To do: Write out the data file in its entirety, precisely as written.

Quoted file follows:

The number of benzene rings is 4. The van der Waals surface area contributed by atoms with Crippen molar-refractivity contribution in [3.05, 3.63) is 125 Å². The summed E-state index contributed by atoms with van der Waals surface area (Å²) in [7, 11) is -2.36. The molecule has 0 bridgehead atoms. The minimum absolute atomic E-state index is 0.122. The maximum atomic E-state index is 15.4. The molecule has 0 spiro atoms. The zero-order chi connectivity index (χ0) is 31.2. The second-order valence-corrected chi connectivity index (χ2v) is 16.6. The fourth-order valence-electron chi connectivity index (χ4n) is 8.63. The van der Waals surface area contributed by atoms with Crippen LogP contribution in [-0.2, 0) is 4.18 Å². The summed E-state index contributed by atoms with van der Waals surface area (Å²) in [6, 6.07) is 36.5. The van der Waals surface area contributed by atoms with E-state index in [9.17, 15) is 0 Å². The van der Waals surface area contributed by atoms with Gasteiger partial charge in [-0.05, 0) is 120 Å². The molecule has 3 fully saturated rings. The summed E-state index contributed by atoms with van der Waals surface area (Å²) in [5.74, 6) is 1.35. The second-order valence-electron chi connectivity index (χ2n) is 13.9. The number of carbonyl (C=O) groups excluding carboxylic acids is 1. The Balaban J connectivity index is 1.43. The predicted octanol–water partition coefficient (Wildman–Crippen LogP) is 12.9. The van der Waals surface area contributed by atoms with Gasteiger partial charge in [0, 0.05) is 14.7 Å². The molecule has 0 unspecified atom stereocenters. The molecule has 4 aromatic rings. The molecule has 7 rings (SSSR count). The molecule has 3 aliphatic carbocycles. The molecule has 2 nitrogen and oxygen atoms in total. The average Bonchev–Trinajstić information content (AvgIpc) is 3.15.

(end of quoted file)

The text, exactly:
The number of benzene rings is 4. The van der Waals surface area contributed by atoms with Crippen molar-refractivity contribution in [3.05, 3.63) is 125 Å². The summed E-state index contributed by atoms with van der Waals surface area (Å²) in [7, 11) is -2.36. The molecule has 0 bridgehead atoms. The minimum absolute atomic E-state index is 0.122. The maximum atomic E-state index is 15.4. The molecule has 0 spiro atoms. The zero-order chi connectivity index (χ0) is 31.2. The second-order valence-corrected chi connectivity index (χ2v) is 16.6. The fourth-order valence-electron chi connectivity index (χ4n) is 8.63. The van der Waals surface area contributed by atoms with Crippen LogP contribution in [-0.2, 0) is 4.18 Å². The summed E-state index contributed by atoms with van der Waals surface area (Å²) in [6, 6.07) is 36.5. The van der Waals surface area contributed by atoms with E-state index in [9.17, 15) is 0 Å². The van der Waals surface area contributed by atoms with Gasteiger partial charge in [-0.05, 0) is 120 Å². The molecule has 3 fully saturated rings. The summed E-state index contributed by atoms with van der Waals surface area (Å²) in [5.74, 6) is 1.35. The second-order valence-electron chi connectivity index (χ2n) is 13.9. The number of carbonyl (C=O) groups excluding carboxylic acids is 1. The Balaban J connectivity index is 1.43. The predicted octanol–water partition coefficient (Wildman–Crippen LogP) is 12.9. The van der Waals surface area contributed by atoms with Gasteiger partial charge in [0, 0.05) is 14.7 Å². The molecule has 0 unspecified atom stereocenters. The molecule has 4 aromatic rings. The molecule has 7 rings (SSSR count). The molecule has 3 aliphatic carbocycles. The molecule has 2 nitrogen and oxygen atoms in total. The average Bonchev–Trinajstić information content (AvgIpc) is 3.15.